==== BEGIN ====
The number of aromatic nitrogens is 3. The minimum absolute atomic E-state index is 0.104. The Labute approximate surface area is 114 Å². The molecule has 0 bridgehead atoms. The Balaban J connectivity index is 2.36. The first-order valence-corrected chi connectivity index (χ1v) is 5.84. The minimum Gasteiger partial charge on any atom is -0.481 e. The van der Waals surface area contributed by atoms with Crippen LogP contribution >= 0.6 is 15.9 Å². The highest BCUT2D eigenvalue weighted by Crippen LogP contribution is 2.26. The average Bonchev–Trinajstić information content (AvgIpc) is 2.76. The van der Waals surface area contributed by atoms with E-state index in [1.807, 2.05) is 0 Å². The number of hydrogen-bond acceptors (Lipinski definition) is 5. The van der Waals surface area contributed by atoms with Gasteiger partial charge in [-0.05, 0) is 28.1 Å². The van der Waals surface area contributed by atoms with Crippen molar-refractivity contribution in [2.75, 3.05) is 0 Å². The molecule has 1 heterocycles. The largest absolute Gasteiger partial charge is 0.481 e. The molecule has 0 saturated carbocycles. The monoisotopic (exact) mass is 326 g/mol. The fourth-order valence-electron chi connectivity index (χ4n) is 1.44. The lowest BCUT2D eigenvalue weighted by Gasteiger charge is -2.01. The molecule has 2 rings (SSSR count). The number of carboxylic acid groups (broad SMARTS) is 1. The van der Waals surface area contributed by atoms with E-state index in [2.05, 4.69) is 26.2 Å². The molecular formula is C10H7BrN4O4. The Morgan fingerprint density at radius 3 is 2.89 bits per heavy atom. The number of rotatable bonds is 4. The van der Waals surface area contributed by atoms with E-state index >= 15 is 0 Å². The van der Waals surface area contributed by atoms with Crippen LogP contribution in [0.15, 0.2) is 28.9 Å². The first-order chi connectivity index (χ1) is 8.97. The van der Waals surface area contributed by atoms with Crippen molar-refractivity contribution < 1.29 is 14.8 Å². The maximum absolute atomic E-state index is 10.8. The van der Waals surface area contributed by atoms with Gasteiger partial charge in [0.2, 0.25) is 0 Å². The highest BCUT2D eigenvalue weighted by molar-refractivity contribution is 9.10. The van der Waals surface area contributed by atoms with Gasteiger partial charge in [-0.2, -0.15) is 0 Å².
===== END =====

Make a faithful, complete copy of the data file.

The number of aromatic nitrogens is 3. The minimum absolute atomic E-state index is 0.104. The Labute approximate surface area is 114 Å². The molecule has 0 bridgehead atoms. The Balaban J connectivity index is 2.36. The first-order valence-corrected chi connectivity index (χ1v) is 5.84. The minimum Gasteiger partial charge on any atom is -0.481 e. The van der Waals surface area contributed by atoms with Crippen LogP contribution >= 0.6 is 15.9 Å². The highest BCUT2D eigenvalue weighted by Crippen LogP contribution is 2.26. The average Bonchev–Trinajstić information content (AvgIpc) is 2.76. The van der Waals surface area contributed by atoms with E-state index in [1.807, 2.05) is 0 Å². The number of hydrogen-bond acceptors (Lipinski definition) is 5. The van der Waals surface area contributed by atoms with Gasteiger partial charge in [-0.05, 0) is 28.1 Å². The van der Waals surface area contributed by atoms with Crippen molar-refractivity contribution in [2.75, 3.05) is 0 Å². The molecule has 1 heterocycles. The largest absolute Gasteiger partial charge is 0.481 e. The molecule has 0 saturated carbocycles. The monoisotopic (exact) mass is 326 g/mol. The fourth-order valence-electron chi connectivity index (χ4n) is 1.44. The lowest BCUT2D eigenvalue weighted by Gasteiger charge is -2.01. The molecule has 2 rings (SSSR count). The number of carboxylic acid groups (broad SMARTS) is 1. The van der Waals surface area contributed by atoms with E-state index in [2.05, 4.69) is 26.2 Å². The molecular formula is C10H7BrN4O4. The Morgan fingerprint density at radius 3 is 2.89 bits per heavy atom. The number of rotatable bonds is 4. The van der Waals surface area contributed by atoms with E-state index >= 15 is 0 Å². The van der Waals surface area contributed by atoms with Crippen LogP contribution in [0.15, 0.2) is 28.9 Å². The first-order chi connectivity index (χ1) is 8.97. The van der Waals surface area contributed by atoms with Crippen molar-refractivity contribution < 1.29 is 14.8 Å². The maximum absolute atomic E-state index is 10.8. The van der Waals surface area contributed by atoms with Gasteiger partial charge in [0.2, 0.25) is 0 Å². The highest BCUT2D eigenvalue weighted by molar-refractivity contribution is 9.10. The van der Waals surface area contributed by atoms with Gasteiger partial charge in [-0.2, -0.15) is 0 Å².